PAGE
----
Non-Running Friends

I have several friends that do not run and happily display their 0.0 with pride.  That’s fine and all, I have nothing against the non-runners in my life, but I’ve found that non-runners are vehement about their opposition to running, so much so that just hearing about my running adventures makes them question my sanity, “You ran HOW MANY MILES and paid HOW MUCH for a race???  You raced last weekend and now you’re racing again and you have another race in TWO WEEKS??? That’s just crazy, Laura!  I don’t get it!!!”

Yeah, well, I don’t get why they DON’T run.  I’ve spent most of my posts here on reasons why you should run and why it’s awesome and why I love it yet, on the other hand, the non-runners have their reasons too…

Thank you, non-running friend Mandy for this little gem!

1) Running is boring.  That’s the one I hear most often.  And I agree, sometimes when I’m alone and on set for 10+ miles without music, without company, yes it can tend to get boring.  With music, a running buddy and gorgeous scenery to boot, boredom is banished.  I believe those that think running is boring aren’t adding the right components- if you’re on a treadmill, yes that’s tearfully boring, but if you take it outdoors and run with a friend you may be surprised at the difference.

So, I don’t accept that excuse, non-running friends!  Change it up, challenge yourself, make a rocking playlist, grab a running buddy and you never know what joy you may find!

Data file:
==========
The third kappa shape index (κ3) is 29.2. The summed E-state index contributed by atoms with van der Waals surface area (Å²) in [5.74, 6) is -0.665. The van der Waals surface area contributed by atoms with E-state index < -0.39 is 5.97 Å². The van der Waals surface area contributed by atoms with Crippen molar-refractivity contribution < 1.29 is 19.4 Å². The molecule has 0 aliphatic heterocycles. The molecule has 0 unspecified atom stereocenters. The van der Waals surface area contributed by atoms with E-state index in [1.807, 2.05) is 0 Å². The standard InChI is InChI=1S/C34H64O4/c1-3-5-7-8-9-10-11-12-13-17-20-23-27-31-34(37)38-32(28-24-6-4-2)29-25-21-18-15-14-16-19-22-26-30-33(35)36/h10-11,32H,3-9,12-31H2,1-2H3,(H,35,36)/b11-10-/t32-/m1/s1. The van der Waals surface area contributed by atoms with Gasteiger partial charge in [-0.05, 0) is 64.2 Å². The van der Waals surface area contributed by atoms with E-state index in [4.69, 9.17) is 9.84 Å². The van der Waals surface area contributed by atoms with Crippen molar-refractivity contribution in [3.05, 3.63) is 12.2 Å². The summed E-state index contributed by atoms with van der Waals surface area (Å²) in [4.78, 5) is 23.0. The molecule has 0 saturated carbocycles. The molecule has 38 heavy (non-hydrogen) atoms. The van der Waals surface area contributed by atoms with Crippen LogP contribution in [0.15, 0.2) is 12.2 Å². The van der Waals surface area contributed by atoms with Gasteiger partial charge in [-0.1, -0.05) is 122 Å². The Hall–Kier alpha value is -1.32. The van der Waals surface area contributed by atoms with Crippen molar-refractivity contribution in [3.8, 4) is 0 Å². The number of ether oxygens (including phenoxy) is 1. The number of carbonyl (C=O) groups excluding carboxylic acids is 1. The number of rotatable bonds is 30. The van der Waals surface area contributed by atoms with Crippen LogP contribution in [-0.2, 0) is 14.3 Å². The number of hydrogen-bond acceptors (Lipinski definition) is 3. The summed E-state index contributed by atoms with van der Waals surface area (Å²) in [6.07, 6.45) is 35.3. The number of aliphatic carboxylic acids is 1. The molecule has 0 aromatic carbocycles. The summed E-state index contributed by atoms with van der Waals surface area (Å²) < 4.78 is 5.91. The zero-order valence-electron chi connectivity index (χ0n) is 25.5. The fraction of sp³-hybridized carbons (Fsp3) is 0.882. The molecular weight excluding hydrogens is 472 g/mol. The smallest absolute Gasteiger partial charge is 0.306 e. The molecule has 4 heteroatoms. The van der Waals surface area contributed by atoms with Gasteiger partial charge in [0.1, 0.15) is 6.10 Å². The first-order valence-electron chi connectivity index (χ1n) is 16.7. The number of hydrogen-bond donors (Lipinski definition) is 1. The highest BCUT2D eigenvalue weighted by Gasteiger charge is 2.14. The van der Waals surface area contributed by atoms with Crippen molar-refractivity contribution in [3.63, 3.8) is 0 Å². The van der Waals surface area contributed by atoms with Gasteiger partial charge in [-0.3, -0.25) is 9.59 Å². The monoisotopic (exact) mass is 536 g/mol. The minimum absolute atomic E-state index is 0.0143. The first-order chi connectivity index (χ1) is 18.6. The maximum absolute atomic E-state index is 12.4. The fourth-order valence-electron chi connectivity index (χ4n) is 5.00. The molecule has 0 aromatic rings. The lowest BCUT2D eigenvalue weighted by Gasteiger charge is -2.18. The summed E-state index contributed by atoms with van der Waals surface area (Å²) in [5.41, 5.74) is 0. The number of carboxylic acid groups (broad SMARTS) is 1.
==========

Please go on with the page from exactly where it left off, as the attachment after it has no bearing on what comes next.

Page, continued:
2) Running is hard.  When ever in your life did you start something new and find it easy?  When?  NEVER.  Running is hard, the non-runners are right about that, even being a seasoned runner with 5 years of practice like me, it can still get incredibly difficult at times but, just with any other sport, you practice, train, learn, repeat and it just gets easier.  With running, practice doesn’t make perfect, but it certainly gives you the confidence to keep going harder and longer.  (That’s what she said… sorry, couldn’t help myself.)

So difficulty level excuses don’t confront me either- exercise in general is hard and no one improves in the comfort zone!  Running is hard because the pay-off is so great.